FILE PHOTO: Sheets of former U.S. President Abraham Lincoln on the five-dollar bill currency are inspected through a magnifying glass at the Bureau of Engraving and Printing in Washington March 26, 2015. REUTERS/Gary Cameron/File Photo
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LONDON - 20 October 2017: The U.S. dollar climbed on Friday, on track for its first weekly rise in two, as progress of the U.S. tax plan through the Senate raised hopes of a fiscal boost to the economy, though the lack of inflationary pressures checked gains.
Hopes of a fiscal boost to the U.S. economy after President Donald Trump promised major tax reforms pushed the dollar up to a 14-year high in early January but it has since fallen more than 12 percent against a trade-weighted basket of currencies as those expectations have dissipated.
But the Senate’s approval for a budget blueprint for the 2018 fiscal year that will pave the way for Republicans to pursue a tax-cut package without Democratic support, revived expectations that tax cuts may be on the way. Analysts nevertheless warned against reading too much into the headlines.
The dollar has been supported this week and U.S. Treasury yields have risen -- with 10-year maturities hitting a 1-1/2 week high of 2.37 percent -- as investors bet a fiscal boost may push up inflation. That could prompt the U.S. Federal Reserve to raise interest rates more than what markets have expected -- what is popularly known as the “Trumpflation” trade.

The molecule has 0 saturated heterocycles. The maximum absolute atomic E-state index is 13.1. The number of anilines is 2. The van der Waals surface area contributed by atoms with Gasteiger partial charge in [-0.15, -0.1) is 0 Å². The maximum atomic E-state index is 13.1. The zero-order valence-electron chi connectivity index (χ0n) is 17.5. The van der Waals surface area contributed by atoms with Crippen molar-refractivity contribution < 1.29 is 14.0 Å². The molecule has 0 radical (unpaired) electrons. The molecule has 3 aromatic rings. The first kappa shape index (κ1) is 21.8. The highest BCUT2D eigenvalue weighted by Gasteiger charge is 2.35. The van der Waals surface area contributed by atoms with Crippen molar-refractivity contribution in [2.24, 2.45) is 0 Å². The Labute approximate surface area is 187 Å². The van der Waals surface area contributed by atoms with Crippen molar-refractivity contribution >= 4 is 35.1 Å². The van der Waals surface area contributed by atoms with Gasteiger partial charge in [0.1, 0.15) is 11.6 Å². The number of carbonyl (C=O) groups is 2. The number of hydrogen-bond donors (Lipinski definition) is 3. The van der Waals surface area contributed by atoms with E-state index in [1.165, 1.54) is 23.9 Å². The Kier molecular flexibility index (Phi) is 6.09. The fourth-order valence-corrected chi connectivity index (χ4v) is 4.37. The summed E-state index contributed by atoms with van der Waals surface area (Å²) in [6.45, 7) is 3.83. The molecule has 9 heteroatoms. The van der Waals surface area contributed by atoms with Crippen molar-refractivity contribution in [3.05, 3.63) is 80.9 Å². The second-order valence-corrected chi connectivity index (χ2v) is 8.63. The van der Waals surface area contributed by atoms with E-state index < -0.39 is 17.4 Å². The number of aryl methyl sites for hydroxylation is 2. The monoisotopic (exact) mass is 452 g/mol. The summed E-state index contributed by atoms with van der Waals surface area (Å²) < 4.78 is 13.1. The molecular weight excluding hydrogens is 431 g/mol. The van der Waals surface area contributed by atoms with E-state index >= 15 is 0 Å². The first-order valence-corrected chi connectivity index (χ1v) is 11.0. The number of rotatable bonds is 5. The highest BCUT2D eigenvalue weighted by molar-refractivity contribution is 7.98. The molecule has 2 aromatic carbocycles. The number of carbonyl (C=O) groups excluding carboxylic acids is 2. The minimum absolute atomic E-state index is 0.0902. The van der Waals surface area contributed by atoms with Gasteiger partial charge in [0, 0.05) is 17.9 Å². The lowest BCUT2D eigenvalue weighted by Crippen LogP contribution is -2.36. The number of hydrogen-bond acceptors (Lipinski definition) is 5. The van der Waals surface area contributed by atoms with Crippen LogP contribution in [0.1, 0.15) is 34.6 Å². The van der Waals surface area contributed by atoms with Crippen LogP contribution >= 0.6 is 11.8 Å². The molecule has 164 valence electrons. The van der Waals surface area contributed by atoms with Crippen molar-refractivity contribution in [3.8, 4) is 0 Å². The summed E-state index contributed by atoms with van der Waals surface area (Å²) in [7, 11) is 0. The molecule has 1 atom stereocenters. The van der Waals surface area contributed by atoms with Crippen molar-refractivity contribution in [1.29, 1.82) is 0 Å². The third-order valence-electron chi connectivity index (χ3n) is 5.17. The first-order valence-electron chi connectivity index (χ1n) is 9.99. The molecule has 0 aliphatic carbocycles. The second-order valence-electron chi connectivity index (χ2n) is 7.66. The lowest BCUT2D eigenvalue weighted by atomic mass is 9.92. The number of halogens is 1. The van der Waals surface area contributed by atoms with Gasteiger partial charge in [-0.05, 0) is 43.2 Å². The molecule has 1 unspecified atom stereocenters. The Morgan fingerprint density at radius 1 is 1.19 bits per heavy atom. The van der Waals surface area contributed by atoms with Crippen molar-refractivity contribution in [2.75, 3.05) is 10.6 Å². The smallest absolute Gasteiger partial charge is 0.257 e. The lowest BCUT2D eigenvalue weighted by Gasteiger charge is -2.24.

“We have the Trumpflation trade story coming back overnight but we would be wary of buying the dollar solely on this move until we get more clarity, though we expect some general dollar strength going into the final quarter,” said Thu Lan Nguyen, an FX strategist at Commerzbank in Frankfurt.
Price pressures remain particularly subdued in the United States despite tight labor markets with core PCE inflation, one of the U.S. Federal Reserve’s favorite measures of inflation, at a one-year low of 1.3 percent in August.
Analysts don’t expect a rebound in price pressures with CLSA strategists saying inflation has probably peaked in this cycle.
The dollar rose 0.7 percent on the day to 113.30 yen JPY=EBS, having risen to as high as 113.315 yen at one point, its strongest level since Oct. 6.
The dollar is likely to be supported against the yen in the near-term, said Peter Dragicevich, G10 FX strategist for Nomura in Singapore, helped by a widening in U.S.-Japan yield differentials. Japan’s general election on Sunday also seems unlikely to lead to any surprises for the market.
Recent media forecasts have suggested that Japanese Prime Minister Shinzo Abe’s ruling coalition is on track to roughly match the two-thirds “super majority” it held in parliament’s lower house before the snap election was called.
Also on Friday, the New Zealand dollar sank to a five-month low on concerns the new Labour coalition will take a harder stance on immigration and foreign investment than the outgoing center-right government.